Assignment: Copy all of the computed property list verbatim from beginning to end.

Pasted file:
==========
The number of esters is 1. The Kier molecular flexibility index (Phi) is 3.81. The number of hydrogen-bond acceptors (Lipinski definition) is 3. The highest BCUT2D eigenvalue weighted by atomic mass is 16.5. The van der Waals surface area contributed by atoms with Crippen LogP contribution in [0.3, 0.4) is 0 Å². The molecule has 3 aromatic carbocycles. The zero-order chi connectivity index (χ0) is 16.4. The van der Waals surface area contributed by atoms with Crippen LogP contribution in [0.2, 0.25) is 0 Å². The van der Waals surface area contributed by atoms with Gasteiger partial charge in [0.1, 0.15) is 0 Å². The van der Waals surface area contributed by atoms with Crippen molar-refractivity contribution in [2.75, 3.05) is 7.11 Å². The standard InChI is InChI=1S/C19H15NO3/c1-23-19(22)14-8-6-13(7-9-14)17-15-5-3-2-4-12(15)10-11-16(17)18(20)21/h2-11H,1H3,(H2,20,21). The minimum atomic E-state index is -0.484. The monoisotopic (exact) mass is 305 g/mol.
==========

The number of esters is 1. The Kier molecular flexibility index (Phi) is 3.81. The number of hydrogen-bond acceptors (Lipinski definition) is 3. The highest BCUT2D eigenvalue weighted by atomic mass is 16.5. The van der Waals surface area contributed by atoms with Crippen LogP contribution in [0.3, 0.4) is 0 Å². The molecule has 3 aromatic carbocycles. The zero-order chi connectivity index (χ0) is 16.4. The van der Waals surface area contributed by atoms with Crippen LogP contribution in [0.2, 0.25) is 0 Å². The van der Waals surface area contributed by atoms with Gasteiger partial charge in [0.1, 0.15) is 0 Å². The van der Waals surface area contributed by atoms with Crippen molar-refractivity contribution in [2.75, 3.05) is 7.11 Å². The standard InChI is InChI=1S/C19H15NO3/c1-23-19(22)14-8-6-13(7-9-14)17-15-5-3-2-4-12(15)10-11-16(17)18(20)21/h2-11H,1H3,(H2,20,21). The minimum atomic E-state index is -0.484. The monoisotopic (exact) mass is 305 g/mol.